Strategy and Technology - Harvard Business School MBA Program

Strategy and Technology

Course Number 1286

Associate Professor Andrei Hagiu
Fall; Q1Q2; 3 credits
25 Sessions
Final exam or paper

Strategy and Technology Course Snapshot
Fall 2014 Strategy and Technology Syllabus


This course explores the unique aspects of creating effective management and investment strategies for technology-intensive businesses. What are effective strategies for winning in markets with strong network effects? How should firms go about commercializing highly uncertain, science-based technologies? How can technology be leveraged to build (multi-sided) platforms? How can firms create and capture the value from intellectual property assets? How can they sustain value despite wide-spread imitation and convergence with substitute technologies?

The course provides a series of useful concepts and frameworks which students can directly apply to strategic and investment problems they may encounter post-graduation. Throughout the course, there will be a heavy emphasis on going from concepts and market analysis all the way to the formulation of concrete strategies.

Industries covered include: consumer electronics (smartphones, videogame consoles, PCs, tablets), software (operating systems, virtualization, cloud services), Internet-based businesses (e-commerce, online video, social networking, browsers, app stores), semi-conductors, intellectual property, mobile communications, biotechnology, electronic ink, and mobile payment systems.

Career Focus

The course will be particularly relevant to two types of students: 1) those who anticipate taking managing positions in businesses for which technology is likely to play an important role; 2) those who anticipate consulting or investing in technology industries and must analyze firm strategies. But it may also be valuable for students who do not necessarily plan to pursue a career related to technology. Indeed, the concepts and frameworks covered (e.g. network effects, judo strategy, multi-sided platforms) apply well beyond technology industries.

Content and organization

The course is structured into several modules:

Network Effects and Increasing Returns: Technology-intensive businesses have unique attributes, which make their products increasingly valuable if more consumers buy their product or if more complements become available. Also, the cost structures of some technology businesses are fundamentally different from traditional manufacturing or service industries. What are the implications for market tipping, pricing and growth strategies?

Commercializing New Technologies: Early-stage technologies - particularly those that come out of basic science research - cannot prove their commercial viability without significant investments by venture capitalists (VCs) and/or operating companies. Conversely, VCs and operating companies are reluctant to invest if viability is too uncertain. How can start-ups overcome this problem and are there alternatives to the VC model for science-based companies?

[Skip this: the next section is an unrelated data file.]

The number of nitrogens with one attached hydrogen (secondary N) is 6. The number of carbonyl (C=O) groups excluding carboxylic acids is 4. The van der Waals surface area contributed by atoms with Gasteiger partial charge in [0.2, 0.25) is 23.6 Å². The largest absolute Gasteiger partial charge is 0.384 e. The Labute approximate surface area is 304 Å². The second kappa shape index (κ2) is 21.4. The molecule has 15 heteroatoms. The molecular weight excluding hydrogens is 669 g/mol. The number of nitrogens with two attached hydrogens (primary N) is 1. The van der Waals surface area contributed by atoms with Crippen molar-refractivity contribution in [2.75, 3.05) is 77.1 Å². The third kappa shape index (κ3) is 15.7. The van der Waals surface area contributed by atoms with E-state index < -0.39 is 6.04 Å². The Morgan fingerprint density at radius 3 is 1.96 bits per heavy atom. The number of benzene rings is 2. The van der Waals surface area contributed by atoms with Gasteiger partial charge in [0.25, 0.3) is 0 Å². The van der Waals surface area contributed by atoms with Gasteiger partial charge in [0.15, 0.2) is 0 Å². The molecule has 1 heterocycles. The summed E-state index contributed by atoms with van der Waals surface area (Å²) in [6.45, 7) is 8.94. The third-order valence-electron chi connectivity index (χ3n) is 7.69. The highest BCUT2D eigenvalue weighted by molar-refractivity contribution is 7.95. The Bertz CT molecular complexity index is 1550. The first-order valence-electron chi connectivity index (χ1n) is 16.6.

Co-opetition: Understanding the role of complementary assets is critical in technology-intensive businesses: it is virtually impossible today for one company to produce a technology product or service all by itself. This means that a key aspect of strategy is cooperating with providers of complementary products/services, while at the same time maximizing the value extracted for oneself.

Multi-Sided Platforms: The most important competitive battles in technology are no longer between standalone products or services but between ecosystems. The most successful companies are those who build multi-sided platforms (MSPs), which spawn large ecosystems of users and suppliers of complementary products and services. Why and how are MSPs different from "normal" firms? What are the key strategies for creating successful MSPs?

Intellectual Property: Another defining characteristic of technology industries is the disproportionate share of value which resides in intellectual property (IP) assets. We will look at two different sets of strategic issues. The first concerns firms which create IP and need to build business models enabling them to appropriate value from their IP. The second concerns firms which attempt to become intermediaries facilitating IP transactions: how can one build viable business models around IP marketplaces?

Digital Convergence: Large-scale industry change happens faster in technology than in other markets. One of the most disruptive forms of industry change is technological convergence. As previously separate industries collide and create new competitors, how can firms maintain their competitive edge and evolve in order to take advantage of new technological opportunities?

The course relies on case discussions, interactive lectures, student presentations, independent reading, and a significant number of visitors. The readings are primarily drawn from the management and economics literature. The case studies provide extensive opportunities to integrate and apply these abstract tools in practical, competitive strategy contexts. The visitors provide unique opportunities to engage with leading practitioners from the companies and industries we discuss. Grades are determined by class participation (45%), participation in polls (10%), and a final paper or exam (45%). Students who choose to submit a project should do so in teams of 2-4 students. See "Course Requirements and Expectations" for details.